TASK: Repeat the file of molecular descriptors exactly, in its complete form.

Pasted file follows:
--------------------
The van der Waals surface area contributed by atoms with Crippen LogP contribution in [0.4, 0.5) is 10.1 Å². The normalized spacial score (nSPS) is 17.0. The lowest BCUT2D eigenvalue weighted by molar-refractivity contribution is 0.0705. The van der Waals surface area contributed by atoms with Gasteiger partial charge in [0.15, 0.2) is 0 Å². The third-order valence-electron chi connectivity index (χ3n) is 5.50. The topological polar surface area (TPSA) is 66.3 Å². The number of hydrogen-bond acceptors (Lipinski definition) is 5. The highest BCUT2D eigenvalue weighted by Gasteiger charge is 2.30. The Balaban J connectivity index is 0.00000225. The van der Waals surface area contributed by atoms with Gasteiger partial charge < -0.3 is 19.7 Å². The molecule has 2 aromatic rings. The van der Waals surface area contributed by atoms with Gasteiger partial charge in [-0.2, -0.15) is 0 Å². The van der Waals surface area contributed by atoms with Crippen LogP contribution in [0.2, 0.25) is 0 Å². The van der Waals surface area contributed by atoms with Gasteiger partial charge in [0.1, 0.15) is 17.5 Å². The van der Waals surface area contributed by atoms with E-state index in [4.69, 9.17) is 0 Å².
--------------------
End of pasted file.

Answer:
The van der Waals surface area contributed by atoms with Crippen LogP contribution in [0.4, 0.5) is 10.1 Å². The normalized spacial score (nSPS) is 17.0. The lowest BCUT2D eigenvalue weighted by molar-refractivity contribution is 0.0705. The van der Waals surface area contributed by atoms with Gasteiger partial charge in [0.15, 0.2) is 0 Å². The third-order valence-electron chi connectivity index (χ3n) is 5.50. The topological polar surface area (TPSA) is 66.3 Å². The number of hydrogen-bond acceptors (Lipinski definition) is 5. The highest BCUT2D eigenvalue weighted by Gasteiger charge is 2.30. The Balaban J connectivity index is 0.00000225. The van der Waals surface area contributed by atoms with Gasteiger partial charge < -0.3 is 19.7 Å². The molecule has 2 aromatic rings. The van der Waals surface area contributed by atoms with Gasteiger partial charge in [-0.2, -0.15) is 0 Å². The van der Waals surface area contributed by atoms with Crippen LogP contribution in [0.2, 0.25) is 0 Å². The van der Waals surface area contributed by atoms with Gasteiger partial charge in [0.1, 0.15) is 17.5 Å². The van der Waals surface area contributed by atoms with E-state index in [4.69, 9.17) is 0 Å².